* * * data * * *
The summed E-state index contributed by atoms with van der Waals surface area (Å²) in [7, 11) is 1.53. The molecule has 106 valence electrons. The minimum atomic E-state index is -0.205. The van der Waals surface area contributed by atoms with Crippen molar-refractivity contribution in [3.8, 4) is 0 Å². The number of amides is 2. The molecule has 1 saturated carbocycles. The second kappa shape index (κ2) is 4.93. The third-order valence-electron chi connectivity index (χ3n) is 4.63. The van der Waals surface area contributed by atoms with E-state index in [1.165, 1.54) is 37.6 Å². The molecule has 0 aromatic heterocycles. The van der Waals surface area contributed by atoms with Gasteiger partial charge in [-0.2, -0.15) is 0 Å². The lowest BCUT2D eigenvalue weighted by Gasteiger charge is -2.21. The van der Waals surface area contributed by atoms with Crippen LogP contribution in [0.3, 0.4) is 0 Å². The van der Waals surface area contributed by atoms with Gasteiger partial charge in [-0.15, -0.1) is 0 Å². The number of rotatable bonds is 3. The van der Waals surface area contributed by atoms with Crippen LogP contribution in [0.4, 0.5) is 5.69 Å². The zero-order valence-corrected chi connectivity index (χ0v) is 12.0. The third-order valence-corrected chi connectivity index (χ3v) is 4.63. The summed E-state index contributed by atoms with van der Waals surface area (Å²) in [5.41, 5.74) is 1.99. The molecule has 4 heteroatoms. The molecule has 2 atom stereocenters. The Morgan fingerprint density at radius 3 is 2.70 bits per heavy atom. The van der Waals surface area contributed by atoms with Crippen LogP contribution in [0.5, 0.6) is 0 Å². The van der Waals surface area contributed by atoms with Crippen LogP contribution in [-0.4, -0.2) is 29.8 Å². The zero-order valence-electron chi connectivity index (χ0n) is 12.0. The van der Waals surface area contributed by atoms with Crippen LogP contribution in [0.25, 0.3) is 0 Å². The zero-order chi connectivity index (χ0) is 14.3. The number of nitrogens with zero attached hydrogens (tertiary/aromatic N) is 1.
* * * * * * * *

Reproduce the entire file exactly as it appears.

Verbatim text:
The summed E-state index contributed by atoms with van der Waals surface area (Å²) in [7, 11) is 1.53. The molecule has 106 valence electrons. The minimum atomic E-state index is -0.205. The van der Waals surface area contributed by atoms with Crippen molar-refractivity contribution in [3.8, 4) is 0 Å². The number of amides is 2. The molecule has 1 saturated carbocycles. The second kappa shape index (κ2) is 4.93. The third-order valence-electron chi connectivity index (χ3n) is 4.63. The van der Waals surface area contributed by atoms with E-state index in [1.165, 1.54) is 37.6 Å². The molecule has 0 aromatic heterocycles. The van der Waals surface area contributed by atoms with Gasteiger partial charge in [-0.2, -0.15) is 0 Å². The lowest BCUT2D eigenvalue weighted by Gasteiger charge is -2.21. The van der Waals surface area contributed by atoms with Crippen LogP contribution in [0.3, 0.4) is 0 Å². The van der Waals surface area contributed by atoms with Gasteiger partial charge in [-0.15, -0.1) is 0 Å². The number of rotatable bonds is 3. The van der Waals surface area contributed by atoms with Crippen LogP contribution in [0.4, 0.5) is 5.69 Å². The zero-order valence-corrected chi connectivity index (χ0v) is 12.0. The third-order valence-corrected chi connectivity index (χ3v) is 4.63. The summed E-state index contributed by atoms with van der Waals surface area (Å²) in [5.41, 5.74) is 1.99. The molecule has 4 heteroatoms. The molecule has 2 atom stereocenters. The Morgan fingerprint density at radius 3 is 2.70 bits per heavy atom. The van der Waals surface area contributed by atoms with Crippen LogP contribution in [0.5, 0.6) is 0 Å². The van der Waals surface area contributed by atoms with Crippen LogP contribution in [-0.4, -0.2) is 29.8 Å². The zero-order valence-electron chi connectivity index (χ0n) is 12.0. The van der Waals surface area contributed by atoms with Crippen LogP contribution in [0.25, 0.3) is 0 Å². The zero-order chi connectivity index (χ0) is 14.3. The number of nitrogens with zero attached hydrogens (tertiary/aromatic N) is 1.